REVIEW: The Waterboys at Portsmouth Guildhall

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Walking on stage to rapturous applause Mike Scott stepped up to his mic and dedicated the gig to the people and city of Paris. This was met with whole-hearted approval and when he asked the crowd to observe a minute’s silence it was done impeccably. Feel proud Portmuthians, respect and solidarity with the French was shown.

Listening to a Waterboys album can be rather like looking at Da Vinci’s sketches. You get a sense of the ability and technique, a feel for the skill and expertise. But when you look at one of his paintings you get the full sensory overload. The drama, the technicolour experience; this is also The Waterboys live.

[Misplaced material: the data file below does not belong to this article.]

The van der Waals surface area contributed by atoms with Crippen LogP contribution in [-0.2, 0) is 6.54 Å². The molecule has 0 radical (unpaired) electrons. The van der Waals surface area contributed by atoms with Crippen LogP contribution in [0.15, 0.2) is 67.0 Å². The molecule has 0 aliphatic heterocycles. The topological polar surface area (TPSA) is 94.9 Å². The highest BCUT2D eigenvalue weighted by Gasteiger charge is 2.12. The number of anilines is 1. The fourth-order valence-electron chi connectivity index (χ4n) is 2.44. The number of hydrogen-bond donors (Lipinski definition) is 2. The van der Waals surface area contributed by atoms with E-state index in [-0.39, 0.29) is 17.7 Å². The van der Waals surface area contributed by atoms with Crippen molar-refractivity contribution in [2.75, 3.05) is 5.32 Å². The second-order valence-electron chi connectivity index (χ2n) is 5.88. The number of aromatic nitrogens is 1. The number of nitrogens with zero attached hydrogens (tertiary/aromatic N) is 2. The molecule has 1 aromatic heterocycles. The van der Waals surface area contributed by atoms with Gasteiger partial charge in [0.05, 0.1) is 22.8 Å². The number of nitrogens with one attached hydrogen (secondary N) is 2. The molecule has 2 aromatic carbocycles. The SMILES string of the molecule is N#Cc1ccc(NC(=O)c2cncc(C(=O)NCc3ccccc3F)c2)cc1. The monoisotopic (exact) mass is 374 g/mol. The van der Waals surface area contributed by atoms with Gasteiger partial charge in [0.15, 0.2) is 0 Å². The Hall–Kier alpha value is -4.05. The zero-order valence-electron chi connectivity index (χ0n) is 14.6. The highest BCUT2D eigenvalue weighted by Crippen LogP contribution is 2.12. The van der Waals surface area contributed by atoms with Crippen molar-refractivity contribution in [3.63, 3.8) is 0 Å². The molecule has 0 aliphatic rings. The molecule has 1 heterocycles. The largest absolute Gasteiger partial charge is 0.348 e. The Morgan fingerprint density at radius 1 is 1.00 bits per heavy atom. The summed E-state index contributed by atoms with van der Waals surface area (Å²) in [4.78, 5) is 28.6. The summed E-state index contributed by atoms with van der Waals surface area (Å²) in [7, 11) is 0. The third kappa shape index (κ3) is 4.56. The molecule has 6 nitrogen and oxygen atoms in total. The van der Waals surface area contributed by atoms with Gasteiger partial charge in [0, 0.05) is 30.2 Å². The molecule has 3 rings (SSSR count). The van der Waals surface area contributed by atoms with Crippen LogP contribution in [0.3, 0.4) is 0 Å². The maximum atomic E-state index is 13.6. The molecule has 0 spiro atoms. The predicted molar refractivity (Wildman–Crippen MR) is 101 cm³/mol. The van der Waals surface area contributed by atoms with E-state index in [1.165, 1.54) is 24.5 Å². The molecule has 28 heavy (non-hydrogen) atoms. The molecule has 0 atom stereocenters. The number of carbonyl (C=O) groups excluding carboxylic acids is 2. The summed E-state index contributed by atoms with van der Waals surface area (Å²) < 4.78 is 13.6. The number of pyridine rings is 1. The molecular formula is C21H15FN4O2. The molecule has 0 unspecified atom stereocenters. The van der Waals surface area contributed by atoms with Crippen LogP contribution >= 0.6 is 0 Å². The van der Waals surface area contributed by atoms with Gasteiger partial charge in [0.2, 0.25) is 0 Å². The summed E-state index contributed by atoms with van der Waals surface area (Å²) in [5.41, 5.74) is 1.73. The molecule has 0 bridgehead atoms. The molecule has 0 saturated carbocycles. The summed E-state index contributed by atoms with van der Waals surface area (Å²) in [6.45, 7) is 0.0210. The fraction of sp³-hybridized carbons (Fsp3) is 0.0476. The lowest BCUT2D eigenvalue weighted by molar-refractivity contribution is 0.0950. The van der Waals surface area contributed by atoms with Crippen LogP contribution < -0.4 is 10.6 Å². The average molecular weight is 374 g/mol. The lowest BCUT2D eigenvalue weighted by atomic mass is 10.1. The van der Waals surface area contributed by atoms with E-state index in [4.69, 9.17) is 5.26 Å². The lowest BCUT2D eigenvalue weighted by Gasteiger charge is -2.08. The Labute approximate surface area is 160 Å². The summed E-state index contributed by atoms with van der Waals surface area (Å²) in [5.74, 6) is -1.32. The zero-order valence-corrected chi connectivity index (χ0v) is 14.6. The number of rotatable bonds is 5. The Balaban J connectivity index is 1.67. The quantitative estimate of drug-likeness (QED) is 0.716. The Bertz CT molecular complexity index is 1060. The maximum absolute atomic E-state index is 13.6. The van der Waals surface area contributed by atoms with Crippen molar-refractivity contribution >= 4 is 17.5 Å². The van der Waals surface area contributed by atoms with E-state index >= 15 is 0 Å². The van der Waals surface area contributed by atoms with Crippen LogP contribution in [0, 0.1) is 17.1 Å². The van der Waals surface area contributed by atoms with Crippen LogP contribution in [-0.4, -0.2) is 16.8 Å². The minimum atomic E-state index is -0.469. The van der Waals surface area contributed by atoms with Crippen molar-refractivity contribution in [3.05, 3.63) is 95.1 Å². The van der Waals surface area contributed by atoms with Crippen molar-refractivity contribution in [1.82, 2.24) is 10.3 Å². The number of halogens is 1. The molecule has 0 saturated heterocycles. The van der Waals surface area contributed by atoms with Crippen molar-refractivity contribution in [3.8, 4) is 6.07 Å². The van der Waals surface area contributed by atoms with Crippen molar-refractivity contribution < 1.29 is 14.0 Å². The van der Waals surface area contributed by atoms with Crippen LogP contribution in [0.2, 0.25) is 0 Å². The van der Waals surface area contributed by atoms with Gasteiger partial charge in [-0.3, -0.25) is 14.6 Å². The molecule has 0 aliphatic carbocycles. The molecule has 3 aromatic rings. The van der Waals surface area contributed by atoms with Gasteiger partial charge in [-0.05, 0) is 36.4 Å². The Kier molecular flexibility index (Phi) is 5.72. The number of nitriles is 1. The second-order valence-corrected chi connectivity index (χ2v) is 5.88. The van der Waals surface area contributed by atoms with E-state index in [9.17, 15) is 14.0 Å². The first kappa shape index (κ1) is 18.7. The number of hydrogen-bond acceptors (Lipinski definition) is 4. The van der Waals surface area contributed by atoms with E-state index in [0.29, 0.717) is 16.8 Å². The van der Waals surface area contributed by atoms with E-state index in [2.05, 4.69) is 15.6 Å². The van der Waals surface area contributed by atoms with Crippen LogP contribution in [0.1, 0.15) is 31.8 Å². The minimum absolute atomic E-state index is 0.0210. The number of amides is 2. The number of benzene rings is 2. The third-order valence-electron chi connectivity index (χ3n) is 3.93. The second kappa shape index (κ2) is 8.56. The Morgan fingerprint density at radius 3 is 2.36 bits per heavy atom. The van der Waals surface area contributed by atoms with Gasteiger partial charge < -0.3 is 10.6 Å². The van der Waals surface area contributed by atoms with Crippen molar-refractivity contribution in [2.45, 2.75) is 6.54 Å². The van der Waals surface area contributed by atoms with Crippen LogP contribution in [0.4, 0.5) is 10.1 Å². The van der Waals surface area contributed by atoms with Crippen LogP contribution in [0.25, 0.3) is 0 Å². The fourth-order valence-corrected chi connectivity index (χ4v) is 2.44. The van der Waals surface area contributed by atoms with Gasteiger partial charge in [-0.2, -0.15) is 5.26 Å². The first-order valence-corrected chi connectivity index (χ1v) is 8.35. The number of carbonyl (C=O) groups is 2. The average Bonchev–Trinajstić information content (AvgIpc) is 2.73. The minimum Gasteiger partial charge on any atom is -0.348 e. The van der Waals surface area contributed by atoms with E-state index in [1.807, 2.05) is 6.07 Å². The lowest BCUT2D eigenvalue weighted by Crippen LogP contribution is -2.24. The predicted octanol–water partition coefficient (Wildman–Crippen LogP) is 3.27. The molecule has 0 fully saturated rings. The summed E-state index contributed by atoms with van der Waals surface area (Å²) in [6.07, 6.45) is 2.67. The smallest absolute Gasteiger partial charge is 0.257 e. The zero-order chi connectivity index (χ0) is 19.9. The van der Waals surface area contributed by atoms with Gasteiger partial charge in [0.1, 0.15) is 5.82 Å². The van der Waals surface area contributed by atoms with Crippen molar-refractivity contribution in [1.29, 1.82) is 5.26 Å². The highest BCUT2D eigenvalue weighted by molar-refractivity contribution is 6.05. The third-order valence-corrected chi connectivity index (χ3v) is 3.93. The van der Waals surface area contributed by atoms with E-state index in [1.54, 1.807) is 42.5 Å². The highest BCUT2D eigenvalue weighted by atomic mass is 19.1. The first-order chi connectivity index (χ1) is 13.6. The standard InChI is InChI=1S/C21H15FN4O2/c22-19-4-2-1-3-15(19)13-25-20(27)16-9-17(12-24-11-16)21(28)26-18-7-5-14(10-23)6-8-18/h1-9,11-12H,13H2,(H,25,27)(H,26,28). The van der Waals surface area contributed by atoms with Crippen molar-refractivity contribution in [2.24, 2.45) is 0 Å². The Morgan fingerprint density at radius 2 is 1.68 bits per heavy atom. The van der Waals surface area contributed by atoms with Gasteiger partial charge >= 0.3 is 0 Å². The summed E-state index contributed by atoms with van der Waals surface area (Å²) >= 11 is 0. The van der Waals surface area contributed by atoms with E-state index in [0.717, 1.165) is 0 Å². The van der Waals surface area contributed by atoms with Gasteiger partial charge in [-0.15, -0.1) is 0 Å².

Grooving, jamming, ideas flowing from the talented hands of old-timers like Scott and the effervescent Steve Wickham along with the current crop of hired hands like guitarist Zach Ernst and slightly mad keyboard man Brother Paul.

Destinies Entwined, from the latest album Modern Blues, begins a nearly two-hour show encompassing old and new. Favourites like Medicine Bow, We Will Not Be Lovers, A Girl Called Johnny (replete with two, or was it three false endings) sat in a set laden with gems.

Scott looks in great shape, tall and skinny, only his grey hair giving away his age. He switches between guitar and keyboards maintaining the band’s trademark ‘big music’ sound.

It’s a credit to the power of the band that the new material sounds as good as older material. Among the highlights were new song Nearest Thing To Hip, the terrific Don’t Bang The Drum – just Steve and Mike each trying to outplay the other – and the encore of Fisherman’s Blues.